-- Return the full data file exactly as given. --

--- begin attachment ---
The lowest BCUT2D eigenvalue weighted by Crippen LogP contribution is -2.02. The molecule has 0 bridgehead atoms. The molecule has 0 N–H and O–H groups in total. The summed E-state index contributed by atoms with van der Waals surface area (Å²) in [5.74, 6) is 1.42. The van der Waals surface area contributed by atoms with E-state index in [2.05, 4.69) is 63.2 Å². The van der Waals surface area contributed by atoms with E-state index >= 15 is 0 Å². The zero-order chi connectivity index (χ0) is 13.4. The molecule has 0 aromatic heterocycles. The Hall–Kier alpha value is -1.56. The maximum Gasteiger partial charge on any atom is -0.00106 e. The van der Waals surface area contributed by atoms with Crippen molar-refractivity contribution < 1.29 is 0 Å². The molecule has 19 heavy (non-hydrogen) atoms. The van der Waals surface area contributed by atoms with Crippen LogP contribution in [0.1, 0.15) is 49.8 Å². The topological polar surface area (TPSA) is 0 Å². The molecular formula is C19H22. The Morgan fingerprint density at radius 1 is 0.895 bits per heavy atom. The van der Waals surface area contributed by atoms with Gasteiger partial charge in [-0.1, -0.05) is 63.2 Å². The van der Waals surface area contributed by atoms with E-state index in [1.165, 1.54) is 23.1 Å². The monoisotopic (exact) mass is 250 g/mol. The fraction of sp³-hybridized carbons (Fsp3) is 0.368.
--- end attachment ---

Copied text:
The lowest BCUT2D eigenvalue weighted by Crippen LogP contribution is -2.02. The molecule has 0 bridgehead atoms. The molecule has 0 N–H and O–H groups in total. The summed E-state index contributed by atoms with van der Waals surface area (Å²) in [5.74, 6) is 1.42. The van der Waals surface area contributed by atoms with E-state index in [2.05, 4.69) is 63.2 Å². The van der Waals surface area contributed by atoms with E-state index >= 15 is 0 Å². The zero-order chi connectivity index (χ0) is 13.4. The molecule has 0 aromatic heterocycles. The Hall–Kier alpha value is -1.56. The maximum Gasteiger partial charge on any atom is -0.00106 e. The van der Waals surface area contributed by atoms with Crippen molar-refractivity contribution < 1.29 is 0 Å². The molecule has 19 heavy (non-hydrogen) atoms. The van der Waals surface area contributed by atoms with Crippen LogP contribution in [0.1, 0.15) is 49.8 Å². The topological polar surface area (TPSA) is 0 Å². The molecular formula is C19H22. The Morgan fingerprint density at radius 1 is 0.895 bits per heavy atom. The van der Waals surface area contributed by atoms with Gasteiger partial charge in [-0.1, -0.05) is 63.2 Å². The van der Waals surface area contributed by atoms with E-state index in [1.165, 1.54) is 23.1 Å². The monoisotopic (exact) mass is 250 g/mol. The fraction of sp³-hybridized carbons (Fsp3) is 0.368.